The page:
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J&A Fall Workshop Report: Human Trafficking

“Human Trafficking”[1] was one of the topics of the Justice and Advocacy fall workshop, with discussion led by Christi Dominguez. Here is a brief report on the that workshop.

Human Trafficking is the fastest growing criminal activity in the world and is the 2nd largest criminal activity with drug trafficking being number one. Human trafficking can be in the form of labor or commercial sexual exploitation.[2]

Talking about prostitution often finds people sharing

misconceptions – wrong ideas about what it means when a girl or woman is trapped in sexploitation. There is a notion that the sex industry can be acceptable. In reality, most women who are prostituted come from poverty, from abuse, or from incest or sexploitation.

A local organization named VAST, the Valley Against Sex Trafficking, has a simple plan for working to end sex trafficking: Awareness, Action, and Aftercare.

Awareness means educating the community, building a network to identify signs of trafficking and identifying at-risk populations; Action means working toward effective legislation, enforcement of existing laws and rescuing trafficking victims; and Aftercare means caring for the needs of victims and reintegrating them into the community.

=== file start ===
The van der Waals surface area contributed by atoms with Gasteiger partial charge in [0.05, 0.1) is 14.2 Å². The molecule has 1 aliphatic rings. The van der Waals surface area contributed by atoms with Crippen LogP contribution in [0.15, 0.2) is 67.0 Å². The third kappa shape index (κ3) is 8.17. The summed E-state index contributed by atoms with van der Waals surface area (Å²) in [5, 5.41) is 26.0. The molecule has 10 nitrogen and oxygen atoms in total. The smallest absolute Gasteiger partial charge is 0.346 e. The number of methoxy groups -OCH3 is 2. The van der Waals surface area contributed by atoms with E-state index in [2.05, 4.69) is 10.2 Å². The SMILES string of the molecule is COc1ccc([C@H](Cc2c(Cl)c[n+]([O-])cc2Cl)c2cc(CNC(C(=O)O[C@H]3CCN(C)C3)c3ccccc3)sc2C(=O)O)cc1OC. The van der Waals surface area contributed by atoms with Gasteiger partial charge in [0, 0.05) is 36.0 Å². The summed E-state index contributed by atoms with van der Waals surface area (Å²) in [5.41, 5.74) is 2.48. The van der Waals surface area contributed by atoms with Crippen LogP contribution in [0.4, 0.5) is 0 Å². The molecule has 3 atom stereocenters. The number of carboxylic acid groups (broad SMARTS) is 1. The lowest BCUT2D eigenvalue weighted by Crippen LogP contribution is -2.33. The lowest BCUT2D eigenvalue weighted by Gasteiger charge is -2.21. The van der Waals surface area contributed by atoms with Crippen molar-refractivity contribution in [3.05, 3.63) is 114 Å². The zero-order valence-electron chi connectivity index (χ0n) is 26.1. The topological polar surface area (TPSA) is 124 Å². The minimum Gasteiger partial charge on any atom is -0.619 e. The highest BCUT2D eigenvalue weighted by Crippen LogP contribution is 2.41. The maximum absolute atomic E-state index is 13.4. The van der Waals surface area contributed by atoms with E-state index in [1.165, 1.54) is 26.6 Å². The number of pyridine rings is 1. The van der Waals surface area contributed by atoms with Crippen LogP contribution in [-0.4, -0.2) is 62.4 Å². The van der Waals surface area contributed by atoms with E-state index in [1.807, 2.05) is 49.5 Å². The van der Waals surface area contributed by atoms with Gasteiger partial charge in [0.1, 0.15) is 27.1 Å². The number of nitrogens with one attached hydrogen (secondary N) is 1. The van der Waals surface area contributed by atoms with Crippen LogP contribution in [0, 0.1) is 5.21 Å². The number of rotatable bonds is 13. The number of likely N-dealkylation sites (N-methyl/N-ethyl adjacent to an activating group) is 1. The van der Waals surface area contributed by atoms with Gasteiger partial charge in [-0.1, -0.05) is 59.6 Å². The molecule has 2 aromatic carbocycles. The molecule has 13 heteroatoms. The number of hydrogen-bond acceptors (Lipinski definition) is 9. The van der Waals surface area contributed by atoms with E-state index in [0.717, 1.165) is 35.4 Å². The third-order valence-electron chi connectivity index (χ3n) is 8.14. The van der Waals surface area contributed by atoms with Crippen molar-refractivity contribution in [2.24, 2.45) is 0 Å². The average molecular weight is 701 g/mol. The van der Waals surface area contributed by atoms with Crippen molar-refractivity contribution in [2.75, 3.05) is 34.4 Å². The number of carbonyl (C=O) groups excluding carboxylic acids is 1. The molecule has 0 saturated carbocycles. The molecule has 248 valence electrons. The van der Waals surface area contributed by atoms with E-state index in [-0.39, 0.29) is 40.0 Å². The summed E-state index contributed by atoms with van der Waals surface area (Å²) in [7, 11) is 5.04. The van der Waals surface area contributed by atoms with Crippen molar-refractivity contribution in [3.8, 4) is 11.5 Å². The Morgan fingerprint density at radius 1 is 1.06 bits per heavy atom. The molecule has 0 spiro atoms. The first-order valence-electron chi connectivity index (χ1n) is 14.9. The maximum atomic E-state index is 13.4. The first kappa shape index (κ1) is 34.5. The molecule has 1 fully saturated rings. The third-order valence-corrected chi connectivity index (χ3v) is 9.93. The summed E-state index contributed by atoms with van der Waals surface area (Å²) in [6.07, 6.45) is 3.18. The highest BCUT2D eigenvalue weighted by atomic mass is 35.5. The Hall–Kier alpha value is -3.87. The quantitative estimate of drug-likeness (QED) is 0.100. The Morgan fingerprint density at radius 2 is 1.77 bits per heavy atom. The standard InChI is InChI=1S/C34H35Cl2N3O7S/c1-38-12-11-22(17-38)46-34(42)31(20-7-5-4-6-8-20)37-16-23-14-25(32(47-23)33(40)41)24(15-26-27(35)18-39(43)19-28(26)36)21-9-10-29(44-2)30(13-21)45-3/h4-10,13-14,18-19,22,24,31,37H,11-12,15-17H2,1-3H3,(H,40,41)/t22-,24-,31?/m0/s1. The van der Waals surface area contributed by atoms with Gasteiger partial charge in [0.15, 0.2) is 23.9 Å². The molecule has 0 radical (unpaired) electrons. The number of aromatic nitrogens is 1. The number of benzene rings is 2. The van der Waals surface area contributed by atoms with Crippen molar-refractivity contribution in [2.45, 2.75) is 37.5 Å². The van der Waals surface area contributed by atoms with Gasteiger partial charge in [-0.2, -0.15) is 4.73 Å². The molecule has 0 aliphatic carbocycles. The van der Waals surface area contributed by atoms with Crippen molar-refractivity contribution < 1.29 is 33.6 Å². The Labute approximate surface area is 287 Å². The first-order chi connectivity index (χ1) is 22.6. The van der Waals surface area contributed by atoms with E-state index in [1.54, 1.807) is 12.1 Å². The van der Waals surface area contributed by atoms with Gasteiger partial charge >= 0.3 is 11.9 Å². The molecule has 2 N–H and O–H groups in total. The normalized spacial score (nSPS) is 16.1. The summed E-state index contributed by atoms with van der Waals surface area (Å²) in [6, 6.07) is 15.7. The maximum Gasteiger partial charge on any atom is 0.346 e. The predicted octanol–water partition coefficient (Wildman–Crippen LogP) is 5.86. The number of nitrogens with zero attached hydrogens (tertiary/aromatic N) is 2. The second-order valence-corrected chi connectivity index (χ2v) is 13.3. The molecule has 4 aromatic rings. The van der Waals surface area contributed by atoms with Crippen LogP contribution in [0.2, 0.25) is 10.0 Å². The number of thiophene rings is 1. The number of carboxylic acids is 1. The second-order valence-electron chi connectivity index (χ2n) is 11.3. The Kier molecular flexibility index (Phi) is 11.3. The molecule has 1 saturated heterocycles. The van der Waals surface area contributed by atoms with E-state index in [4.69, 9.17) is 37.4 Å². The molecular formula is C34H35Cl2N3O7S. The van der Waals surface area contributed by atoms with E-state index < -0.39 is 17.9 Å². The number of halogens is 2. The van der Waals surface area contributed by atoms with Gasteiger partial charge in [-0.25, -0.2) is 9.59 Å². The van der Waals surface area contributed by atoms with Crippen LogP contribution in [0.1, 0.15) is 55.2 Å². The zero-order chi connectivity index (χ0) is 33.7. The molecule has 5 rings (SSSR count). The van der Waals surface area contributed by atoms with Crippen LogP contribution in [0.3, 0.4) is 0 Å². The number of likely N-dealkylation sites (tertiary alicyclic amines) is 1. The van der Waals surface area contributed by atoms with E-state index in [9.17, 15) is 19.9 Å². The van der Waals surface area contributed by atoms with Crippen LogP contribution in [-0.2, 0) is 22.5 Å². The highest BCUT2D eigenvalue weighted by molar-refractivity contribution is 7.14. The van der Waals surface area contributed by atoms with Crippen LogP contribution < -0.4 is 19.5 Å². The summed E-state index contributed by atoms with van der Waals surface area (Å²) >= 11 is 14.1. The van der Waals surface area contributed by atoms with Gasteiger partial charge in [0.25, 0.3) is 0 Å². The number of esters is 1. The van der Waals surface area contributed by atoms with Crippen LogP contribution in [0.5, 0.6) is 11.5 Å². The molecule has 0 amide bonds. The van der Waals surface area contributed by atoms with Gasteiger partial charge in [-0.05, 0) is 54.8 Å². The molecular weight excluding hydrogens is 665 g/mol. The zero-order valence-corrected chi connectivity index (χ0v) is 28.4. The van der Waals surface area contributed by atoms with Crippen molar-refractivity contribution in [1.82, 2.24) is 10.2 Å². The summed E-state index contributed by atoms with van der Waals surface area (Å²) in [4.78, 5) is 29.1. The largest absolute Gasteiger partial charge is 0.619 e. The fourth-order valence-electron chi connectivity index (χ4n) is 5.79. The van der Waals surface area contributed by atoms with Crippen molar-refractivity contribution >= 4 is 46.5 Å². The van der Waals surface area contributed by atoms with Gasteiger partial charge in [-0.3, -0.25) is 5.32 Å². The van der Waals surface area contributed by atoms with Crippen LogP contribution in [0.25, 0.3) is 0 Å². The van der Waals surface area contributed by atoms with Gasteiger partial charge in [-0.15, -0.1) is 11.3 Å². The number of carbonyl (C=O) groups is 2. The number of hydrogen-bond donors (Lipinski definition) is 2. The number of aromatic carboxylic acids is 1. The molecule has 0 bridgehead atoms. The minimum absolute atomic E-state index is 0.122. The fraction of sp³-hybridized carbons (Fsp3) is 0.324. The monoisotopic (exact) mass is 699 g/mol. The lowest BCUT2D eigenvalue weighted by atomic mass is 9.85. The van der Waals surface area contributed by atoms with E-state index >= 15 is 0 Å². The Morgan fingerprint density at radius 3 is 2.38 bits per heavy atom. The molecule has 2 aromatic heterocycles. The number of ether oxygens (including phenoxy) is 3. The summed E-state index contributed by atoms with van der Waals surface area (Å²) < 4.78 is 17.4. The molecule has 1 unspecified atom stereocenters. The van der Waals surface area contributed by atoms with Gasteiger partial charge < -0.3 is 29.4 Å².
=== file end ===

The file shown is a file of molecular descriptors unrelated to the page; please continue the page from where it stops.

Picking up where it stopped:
Sex trafficking is not, as may be assumed, moving girls and women from place to place; rather, trafficking looks like this:

  • Pimp-controlled street/indoor prostitution
  • Commercial-front massage parlors
  • Strip clubs
  • Closed residential brothels
  • Victims advertised on internet sites, then placed in hotels/motels where customers use them
  • Commercial-front business, agricultural operations
  • In PA, many truck stops are known for playing host to sex trafficking.

The average age of entering into prostitution is 13 years old.

According to VAST, young girls are lured into prostitution as a means of survival and, often, with promises of love and caring by the men who exploit them. Once trapped, victims have little hope of extricating themselves. The “sweeps” that round up prostitutes and the men who patronize them usually label the girls as juvenile delinquents while the men are often free from serious punishment.

Victims of trafficking, in the Lehigh Valley and around the world, need hope and services – food, health care, job training, help getting a job, and housing.

[1] See bullies.ppjr.org for links to the organizations named in this story and other related resources.
[2] The Valley Against Sex Trafficking, thevast.org/what-is-human-trafficking/

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